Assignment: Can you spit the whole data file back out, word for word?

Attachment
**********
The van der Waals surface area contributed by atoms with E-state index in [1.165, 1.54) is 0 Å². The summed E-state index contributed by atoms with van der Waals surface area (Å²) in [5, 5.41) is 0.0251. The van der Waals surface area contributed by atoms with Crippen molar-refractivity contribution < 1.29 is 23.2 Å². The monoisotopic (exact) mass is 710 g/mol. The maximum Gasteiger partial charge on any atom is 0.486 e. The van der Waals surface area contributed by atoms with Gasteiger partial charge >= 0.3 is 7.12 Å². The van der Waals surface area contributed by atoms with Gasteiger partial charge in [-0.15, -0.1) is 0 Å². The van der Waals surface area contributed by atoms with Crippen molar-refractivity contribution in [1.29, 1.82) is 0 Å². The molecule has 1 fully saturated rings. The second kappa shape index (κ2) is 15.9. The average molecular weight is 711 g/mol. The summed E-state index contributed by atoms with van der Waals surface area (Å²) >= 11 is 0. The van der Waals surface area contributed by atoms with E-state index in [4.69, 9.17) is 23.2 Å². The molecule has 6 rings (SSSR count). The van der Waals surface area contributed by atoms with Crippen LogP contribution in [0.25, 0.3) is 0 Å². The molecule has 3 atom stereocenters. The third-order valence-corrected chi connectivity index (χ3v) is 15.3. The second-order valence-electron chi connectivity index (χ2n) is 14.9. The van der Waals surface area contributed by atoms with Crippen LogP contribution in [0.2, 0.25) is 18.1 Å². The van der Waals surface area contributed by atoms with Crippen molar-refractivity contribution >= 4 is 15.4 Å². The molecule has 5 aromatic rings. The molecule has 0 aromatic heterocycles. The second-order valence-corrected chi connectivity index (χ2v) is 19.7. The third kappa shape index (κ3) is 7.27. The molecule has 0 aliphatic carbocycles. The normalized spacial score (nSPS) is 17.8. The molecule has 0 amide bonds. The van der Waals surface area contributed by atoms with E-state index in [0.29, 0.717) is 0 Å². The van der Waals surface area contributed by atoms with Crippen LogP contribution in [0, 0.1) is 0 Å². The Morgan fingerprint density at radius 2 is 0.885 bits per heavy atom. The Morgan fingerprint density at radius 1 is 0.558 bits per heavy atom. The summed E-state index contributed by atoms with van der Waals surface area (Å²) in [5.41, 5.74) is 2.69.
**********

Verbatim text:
The van der Waals surface area contributed by atoms with E-state index in [1.165, 1.54) is 0 Å². The summed E-state index contributed by atoms with van der Waals surface area (Å²) in [5, 5.41) is 0.0251. The van der Waals surface area contributed by atoms with Crippen molar-refractivity contribution < 1.29 is 23.2 Å². The monoisotopic (exact) mass is 710 g/mol. The maximum Gasteiger partial charge on any atom is 0.486 e. The van der Waals surface area contributed by atoms with Gasteiger partial charge >= 0.3 is 7.12 Å². The van der Waals surface area contributed by atoms with Gasteiger partial charge in [-0.15, -0.1) is 0 Å². The van der Waals surface area contributed by atoms with Crippen molar-refractivity contribution in [1.29, 1.82) is 0 Å². The molecule has 1 fully saturated rings. The second kappa shape index (κ2) is 15.9. The average molecular weight is 711 g/mol. The summed E-state index contributed by atoms with van der Waals surface area (Å²) >= 11 is 0. The van der Waals surface area contributed by atoms with E-state index in [4.69, 9.17) is 23.2 Å². The molecule has 6 rings (SSSR count). The van der Waals surface area contributed by atoms with Crippen LogP contribution in [0.25, 0.3) is 0 Å². The molecule has 3 atom stereocenters. The third-order valence-corrected chi connectivity index (χ3v) is 15.3. The second-order valence-electron chi connectivity index (χ2n) is 14.9. The van der Waals surface area contributed by atoms with Crippen LogP contribution in [0.2, 0.25) is 18.1 Å². The van der Waals surface area contributed by atoms with Crippen molar-refractivity contribution >= 4 is 15.4 Å². The molecule has 5 aromatic rings. The molecule has 0 aromatic heterocycles. The second-order valence-corrected chi connectivity index (χ2v) is 19.7. The third kappa shape index (κ3) is 7.27. The molecule has 0 aliphatic carbocycles. The normalized spacial score (nSPS) is 17.8. The molecule has 0 amide bonds. The van der Waals surface area contributed by atoms with E-state index in [0.29, 0.717) is 0 Å². The van der Waals surface area contributed by atoms with Crippen LogP contribution in [0, 0.1) is 0 Å². The Morgan fingerprint density at radius 2 is 0.885 bits per heavy atom. The Morgan fingerprint density at radius 1 is 0.558 bits per heavy atom. The summed E-state index contributed by atoms with van der Waals surface area (Å²) in [5.41, 5.74) is 2.69.